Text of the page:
How Do Helicopter Parents Interfere With a Child’s Education?

Parenting is a lifelong endeavor that ebbs and flows through different stages and seasons of a child’s life. Parenting has been described as “my heart living outside my body.” And, there is no doubt that parents want the best for their children — to protect them and see them thrive. But, when does the involvement in your child’s life become harmful?

At Community Education Research Group, our early education programs serve infants, toddlers, and preschoolers to help guide and set them up for success in public education. In today’s post, we will explore the topic of helicopter parenting and how perhaps maybe a little too much attention can be disadvantageous for their growth.

Helicopter Parenting

As parents and caregivers, seeing our children succeed is of great importance, but sometimes, that becomes blurred in their life experiences — they will eventually experience heartbreak, hurt, and loss — you can’t protect them from life!

This is where the term for a “helicopter parent” was incepted — it is when parents are overly focused on their children and tend to take on too much responsibility for their child’s failures and successes. It is overparenting at its finest combined with an abundance of control, protection, and perfection. Just like a helicopter hovers, so does the parent!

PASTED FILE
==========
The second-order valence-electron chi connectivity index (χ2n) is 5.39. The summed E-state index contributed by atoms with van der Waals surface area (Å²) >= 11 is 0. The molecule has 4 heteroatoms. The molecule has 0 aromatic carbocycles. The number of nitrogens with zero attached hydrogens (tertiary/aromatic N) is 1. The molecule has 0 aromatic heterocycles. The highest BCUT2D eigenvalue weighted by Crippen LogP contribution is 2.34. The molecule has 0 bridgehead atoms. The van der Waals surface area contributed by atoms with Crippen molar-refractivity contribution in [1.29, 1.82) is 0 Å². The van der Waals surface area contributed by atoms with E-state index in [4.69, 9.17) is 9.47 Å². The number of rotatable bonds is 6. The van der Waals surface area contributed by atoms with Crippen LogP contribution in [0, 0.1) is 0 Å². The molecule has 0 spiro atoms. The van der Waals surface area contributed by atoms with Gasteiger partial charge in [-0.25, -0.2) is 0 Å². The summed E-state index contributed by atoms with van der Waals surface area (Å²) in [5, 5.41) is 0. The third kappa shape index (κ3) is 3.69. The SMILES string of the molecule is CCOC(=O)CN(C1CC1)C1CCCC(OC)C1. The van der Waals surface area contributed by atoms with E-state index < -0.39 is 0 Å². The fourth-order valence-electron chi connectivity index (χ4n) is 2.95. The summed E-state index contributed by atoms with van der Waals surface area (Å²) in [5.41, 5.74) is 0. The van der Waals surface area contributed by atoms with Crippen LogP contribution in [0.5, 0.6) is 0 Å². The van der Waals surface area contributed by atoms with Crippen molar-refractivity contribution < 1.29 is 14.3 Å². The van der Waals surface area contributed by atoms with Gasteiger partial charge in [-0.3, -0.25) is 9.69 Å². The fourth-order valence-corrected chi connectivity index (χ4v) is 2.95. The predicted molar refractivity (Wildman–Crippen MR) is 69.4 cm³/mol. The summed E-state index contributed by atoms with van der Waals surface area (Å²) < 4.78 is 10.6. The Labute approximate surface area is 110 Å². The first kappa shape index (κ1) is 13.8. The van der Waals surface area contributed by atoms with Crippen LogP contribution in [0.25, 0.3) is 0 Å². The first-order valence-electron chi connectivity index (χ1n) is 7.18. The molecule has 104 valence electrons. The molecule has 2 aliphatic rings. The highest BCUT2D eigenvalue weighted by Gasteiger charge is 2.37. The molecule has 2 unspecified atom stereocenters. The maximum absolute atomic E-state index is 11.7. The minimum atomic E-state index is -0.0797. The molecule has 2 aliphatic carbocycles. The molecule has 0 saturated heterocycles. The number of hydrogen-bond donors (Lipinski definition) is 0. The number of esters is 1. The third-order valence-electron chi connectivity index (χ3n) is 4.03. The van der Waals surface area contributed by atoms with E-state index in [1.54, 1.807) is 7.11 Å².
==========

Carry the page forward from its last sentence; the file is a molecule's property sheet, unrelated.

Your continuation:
What does a helicopter parent look like?

A helicopter parent is one who injects themselves into their child’s life. An archetypal example comes from the TV show The Goldbergs. Beverly Goldberg is the mother to three kids and they endearingly refer to her as the “smother.” It is not uncommon for her to insert herself into her children’s lives by calling up the principal and arguing grades or sabotaging their relationships as a result of her disapproval. She is a quintessential helicopter parent.  

A helicopter parent is widely known for keeping track of all of their child’s time and being not allowed much freedom in their day-to-day activities — over all, a helicopter parent exerts their control.   

Why do helicopter parents like to hover?

Parents do not wake up and journal during their morning quiet time, “today, I’d like to become a helicopter parent,” so how do these traits develop? Becoming a helicopter parent can manifest through a series of feelings, including:

  • Panic of consequences – Panic can set in through low-grades, not getting into the school play, or not getting into the desired preschool. Parents are merely trying to prevent their kids from failure, struggle, and underperforming, so they try to control the results.
  • Anxiety – Parents will always worry, but it is when their anxieties about the external world are when they begin to hover — they want to shield and keep their child from ever being disappointed or hurt.
  • Adult projection – If the parent themselves had issues in childhood such as neglect, they will try and overcompensate for this with their children. Excessive control and monitoring is a way they try and fix these feelings.
  • Parent pressure – Since there is no guidebook to parenting, if a parent sees how involved another parent is with their child, they often will mimic this to be deemed a “good parent.” Guilt can also play a large factor in helicopter parenting; we feel if we’re not completely and 100-percent engaged that we are bad parents.

Helicopter parenting is a far-reaching topic, that is abundantly diverse, so we’ll split it into two posts — stay tuned for the second part!

For an infant, preschool, or toddler program that nurtures and helps develop important life skills, connect with us today!  

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